Below the Fold

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On creativity—and creatives—despised

Written 9.22.2012 using Thimble

The world around us is filled with the results of creative individuals’ extremely hard work. From the books that fill our shelves to the newspapers that help us wile away our commutes and then litter the sidewalks to the graffiti that adorns urban walls, people are constantly creating.

But there’s one type of creative work that is viewed by most as little more than an irritating instrusion, a distraction from our lives rather than a useful addition to it.

It’s called advertising.

And like all the other creative work we encounter in this jam-packed world, it’s created by people. People who are called “creatives.”

Unfortunately for those who create it and those who consume it, it’s not marked as created by people. The individuals who create advertising, the copywriters and designers who bring it to life in combinations of words spoken or printed, images static or dynamic, are elided entirely, their identities subsumed by the brands for which they create it.

Why is this unfortunate?

It’s a good question. After all, most people probably consider it a fine thing that sales-focused creativity (which advertising always is, no matter how cause-focused it may occassionally seem) is clearly branded and utterly dehumanized. Nobody wants to see brand advertising and think, even for the barest moment, that it is a work of art, a product of purely human inventiveness. Brands aren’t human, no matter how hard they try to humanize themselves—they’re engines of commerce, more-or-less perfectly tuned machines designed for one singular purpose: to make money.

But who makes brands? Who engineers them to be money-making machines?

We do.

The business people. The copywriters. The designers. The marketing specialists. And all the others of varied roles and tasks who make a brand of whatever form work.

These are the people who are left “below the fold.” The people who, in their immaculate and self-engineered ellision, make brands into inhuman machines.

Human and brand: the indissoluable agon?

In the end, it is we human beings who make brands inhuman. Who try to distance ourselves from our own acquisitiveness by donning the cold, mechanical mask of the “brand.” (And then, in a double irony, attempt to “humanize” their brands in order to amplify their money-making power.)

The fact that marketing and advertising “creatives” pour their thought, passion, and talent into these advertising efforts—and then blithely, even heartily, accept the obliteration of self that occurs when a brand logo replaces our names, our responsibilities as creators—reflects a perhaps-ineradicable urge to make of human and brand an indisoluable agon.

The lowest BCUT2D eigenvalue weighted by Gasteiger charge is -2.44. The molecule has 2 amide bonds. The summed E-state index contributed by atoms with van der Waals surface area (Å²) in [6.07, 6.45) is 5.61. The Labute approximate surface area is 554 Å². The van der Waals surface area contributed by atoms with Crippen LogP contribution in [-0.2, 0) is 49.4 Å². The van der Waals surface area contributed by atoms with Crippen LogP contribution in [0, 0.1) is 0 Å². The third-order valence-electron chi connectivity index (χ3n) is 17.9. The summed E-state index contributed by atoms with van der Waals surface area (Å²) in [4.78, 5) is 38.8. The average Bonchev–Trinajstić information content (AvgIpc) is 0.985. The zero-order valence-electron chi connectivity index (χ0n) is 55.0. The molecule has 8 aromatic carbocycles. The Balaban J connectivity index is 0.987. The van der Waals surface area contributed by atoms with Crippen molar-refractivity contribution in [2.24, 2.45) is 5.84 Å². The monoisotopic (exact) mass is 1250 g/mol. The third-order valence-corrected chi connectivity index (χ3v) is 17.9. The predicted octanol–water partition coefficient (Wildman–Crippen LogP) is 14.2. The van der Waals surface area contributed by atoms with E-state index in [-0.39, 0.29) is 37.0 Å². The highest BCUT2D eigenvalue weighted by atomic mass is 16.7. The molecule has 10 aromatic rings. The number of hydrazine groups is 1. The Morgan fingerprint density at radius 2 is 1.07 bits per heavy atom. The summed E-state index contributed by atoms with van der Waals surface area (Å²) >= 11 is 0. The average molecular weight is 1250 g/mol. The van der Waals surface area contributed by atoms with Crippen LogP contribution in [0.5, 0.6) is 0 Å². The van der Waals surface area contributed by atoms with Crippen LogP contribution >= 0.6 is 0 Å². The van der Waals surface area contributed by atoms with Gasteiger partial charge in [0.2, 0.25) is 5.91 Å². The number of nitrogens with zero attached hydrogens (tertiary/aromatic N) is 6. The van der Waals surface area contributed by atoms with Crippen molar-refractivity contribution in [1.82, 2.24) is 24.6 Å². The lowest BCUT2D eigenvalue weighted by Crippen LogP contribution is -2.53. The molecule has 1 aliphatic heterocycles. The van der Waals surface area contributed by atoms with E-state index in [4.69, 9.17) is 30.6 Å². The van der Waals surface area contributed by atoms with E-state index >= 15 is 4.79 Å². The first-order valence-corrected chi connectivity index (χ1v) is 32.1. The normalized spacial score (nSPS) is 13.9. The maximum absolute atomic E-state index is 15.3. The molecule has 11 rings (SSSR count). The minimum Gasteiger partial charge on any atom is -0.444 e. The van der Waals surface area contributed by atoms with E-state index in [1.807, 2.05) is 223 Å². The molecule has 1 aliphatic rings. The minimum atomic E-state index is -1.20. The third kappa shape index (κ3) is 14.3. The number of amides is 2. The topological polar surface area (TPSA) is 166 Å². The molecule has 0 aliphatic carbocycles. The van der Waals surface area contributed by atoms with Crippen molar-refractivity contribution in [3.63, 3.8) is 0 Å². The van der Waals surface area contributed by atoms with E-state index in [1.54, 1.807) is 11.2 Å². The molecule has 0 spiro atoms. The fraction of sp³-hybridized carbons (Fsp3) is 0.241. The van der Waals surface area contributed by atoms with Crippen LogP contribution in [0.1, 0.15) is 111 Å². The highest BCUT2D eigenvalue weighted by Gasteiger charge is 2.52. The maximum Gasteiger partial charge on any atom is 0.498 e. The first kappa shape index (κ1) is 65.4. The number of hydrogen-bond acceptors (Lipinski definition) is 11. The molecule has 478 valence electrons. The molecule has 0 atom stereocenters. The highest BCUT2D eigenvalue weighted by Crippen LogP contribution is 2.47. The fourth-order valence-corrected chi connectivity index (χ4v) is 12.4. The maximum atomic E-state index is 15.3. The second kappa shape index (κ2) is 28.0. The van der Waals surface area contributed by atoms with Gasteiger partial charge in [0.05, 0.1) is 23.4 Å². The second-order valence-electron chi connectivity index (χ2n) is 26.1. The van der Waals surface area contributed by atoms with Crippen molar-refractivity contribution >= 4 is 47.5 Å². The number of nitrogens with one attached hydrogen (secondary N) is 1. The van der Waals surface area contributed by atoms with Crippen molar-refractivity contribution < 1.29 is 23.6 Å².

What if we were to cancel out this agon? What if a brand logo could rest comfortably beside the names of the copywriters, editors, designers, and filmmakers who create brand advertising?

Would we then, as both creators and consumers of advertising, be forced into a different view of this perhaps most-ubiquitous form of creativity? Would consumers begin to see it as the art form the industry itself sometimes sees it as? Would the creators develop a new sense of responsibility for its content, messages, and role in others’ lives? At present, we creatives only take responsibility for our work when we stand to be rewarded for it: either in the form of new jobs gained via our portfolios or via awards granted by various industry organizations.

Would advertising become a whole new ballgame if it were the product not only of brands, but also of human beings?

Obviously, there’s no way for me to know. But I can’t help but be fascinated by the potentiality.

Then again, maybe the human-as-consumer needs brands to be something else—perhaps, something more—than human. Maybe there’s just no way for us to trust in a brand if it becomes too human.

Coda: a human being, a brand creative

Whatever the case may be, this is me, John Moore Williams, a brand creative, tacking my name to my work. I’m sorry I can’t be more specific, can’t demand that my name be placed somewhere on the ads I write each day. But at least you can think, the next time a banner ad distracts you from the blog post or news article you meant to read, the next time a print ad or billboard catches a moment of your attention, that several human beings worked together to make it. And that they did their best, within the constraints they were given, to make it interesting, perhaps even artistic.

And, if we failed, we may even be a bit sorry about it.

But after all, we were only doing our jobs.

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The original post of Below the Fold: On creativity—and creatives—despised was made with Mozilla Thimble and the Google font API. Typeset in Paul D. Hunt’s Adobe Source Sans Pro.